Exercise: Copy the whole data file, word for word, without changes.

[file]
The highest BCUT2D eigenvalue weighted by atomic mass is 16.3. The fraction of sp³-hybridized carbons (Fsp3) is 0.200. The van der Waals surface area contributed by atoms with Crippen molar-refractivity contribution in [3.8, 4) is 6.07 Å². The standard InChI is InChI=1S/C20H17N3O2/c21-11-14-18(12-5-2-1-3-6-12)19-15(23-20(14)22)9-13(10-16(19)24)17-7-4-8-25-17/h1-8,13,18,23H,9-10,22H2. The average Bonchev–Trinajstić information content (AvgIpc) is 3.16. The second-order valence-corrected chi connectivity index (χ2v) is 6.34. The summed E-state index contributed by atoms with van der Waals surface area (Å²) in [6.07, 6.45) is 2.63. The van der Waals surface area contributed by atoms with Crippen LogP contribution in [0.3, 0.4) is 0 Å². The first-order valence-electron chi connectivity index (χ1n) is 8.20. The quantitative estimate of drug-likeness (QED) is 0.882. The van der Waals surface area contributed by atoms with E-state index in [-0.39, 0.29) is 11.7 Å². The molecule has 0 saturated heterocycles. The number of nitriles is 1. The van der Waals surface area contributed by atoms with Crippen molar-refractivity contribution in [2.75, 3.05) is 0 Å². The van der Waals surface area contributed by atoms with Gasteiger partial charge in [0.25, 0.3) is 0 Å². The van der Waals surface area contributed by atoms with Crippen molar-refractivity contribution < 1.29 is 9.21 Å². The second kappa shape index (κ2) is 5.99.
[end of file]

The highest BCUT2D eigenvalue weighted by atomic mass is 16.3. The fraction of sp³-hybridized carbons (Fsp3) is 0.200. The van der Waals surface area contributed by atoms with Crippen molar-refractivity contribution in [3.8, 4) is 6.07 Å². The standard InChI is InChI=1S/C20H17N3O2/c21-11-14-18(12-5-2-1-3-6-12)19-15(23-20(14)22)9-13(10-16(19)24)17-7-4-8-25-17/h1-8,13,18,23H,9-10,22H2. The average Bonchev–Trinajstić information content (AvgIpc) is 3.16. The second-order valence-corrected chi connectivity index (χ2v) is 6.34. The summed E-state index contributed by atoms with van der Waals surface area (Å²) in [6.07, 6.45) is 2.63. The van der Waals surface area contributed by atoms with Crippen LogP contribution in [0.3, 0.4) is 0 Å². The first-order valence-electron chi connectivity index (χ1n) is 8.20. The quantitative estimate of drug-likeness (QED) is 0.882. The van der Waals surface area contributed by atoms with E-state index in [-0.39, 0.29) is 11.7 Å². The molecule has 0 saturated heterocycles. The number of nitriles is 1. The van der Waals surface area contributed by atoms with Crippen molar-refractivity contribution in [2.75, 3.05) is 0 Å². The van der Waals surface area contributed by atoms with Gasteiger partial charge in [0.25, 0.3) is 0 Å². The van der Waals surface area contributed by atoms with Crippen molar-refractivity contribution < 1.29 is 9.21 Å². The second kappa shape index (κ2) is 5.99.